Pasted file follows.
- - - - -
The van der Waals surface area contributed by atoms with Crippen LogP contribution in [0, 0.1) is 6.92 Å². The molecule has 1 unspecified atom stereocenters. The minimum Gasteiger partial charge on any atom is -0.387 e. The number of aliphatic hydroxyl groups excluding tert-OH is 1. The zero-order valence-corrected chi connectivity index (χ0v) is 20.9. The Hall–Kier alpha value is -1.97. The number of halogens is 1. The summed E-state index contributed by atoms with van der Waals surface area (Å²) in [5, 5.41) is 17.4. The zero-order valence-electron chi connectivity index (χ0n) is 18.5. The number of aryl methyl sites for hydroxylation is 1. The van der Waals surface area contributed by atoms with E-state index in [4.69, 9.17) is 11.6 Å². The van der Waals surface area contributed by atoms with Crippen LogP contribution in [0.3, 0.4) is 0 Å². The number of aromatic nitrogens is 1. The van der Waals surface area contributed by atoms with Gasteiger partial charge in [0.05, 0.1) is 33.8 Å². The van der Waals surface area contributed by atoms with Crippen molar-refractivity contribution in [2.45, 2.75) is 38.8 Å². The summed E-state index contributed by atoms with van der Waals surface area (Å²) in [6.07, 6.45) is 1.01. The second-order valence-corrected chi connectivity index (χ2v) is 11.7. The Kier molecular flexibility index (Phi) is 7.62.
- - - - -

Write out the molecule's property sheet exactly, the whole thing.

The van der Waals surface area contributed by atoms with Crippen LogP contribution in [0, 0.1) is 6.92 Å². The molecule has 1 unspecified atom stereocenters. The minimum Gasteiger partial charge on any atom is -0.387 e. The number of aliphatic hydroxyl groups excluding tert-OH is 1. The zero-order valence-corrected chi connectivity index (χ0v) is 20.9. The Hall–Kier alpha value is -1.97. The number of halogens is 1. The summed E-state index contributed by atoms with van der Waals surface area (Å²) in [5, 5.41) is 17.4. The zero-order valence-electron chi connectivity index (χ0n) is 18.5. The number of aryl methyl sites for hydroxylation is 1. The van der Waals surface area contributed by atoms with E-state index in [4.69, 9.17) is 11.6 Å². The van der Waals surface area contributed by atoms with Crippen LogP contribution in [0.3, 0.4) is 0 Å². The number of aromatic nitrogens is 1. The van der Waals surface area contributed by atoms with Gasteiger partial charge in [0.05, 0.1) is 33.8 Å². The van der Waals surface area contributed by atoms with Crippen molar-refractivity contribution in [2.45, 2.75) is 38.8 Å². The summed E-state index contributed by atoms with van der Waals surface area (Å²) in [6.07, 6.45) is 1.01. The second-order valence-corrected chi connectivity index (χ2v) is 11.7. The Kier molecular flexibility index (Phi) is 7.62.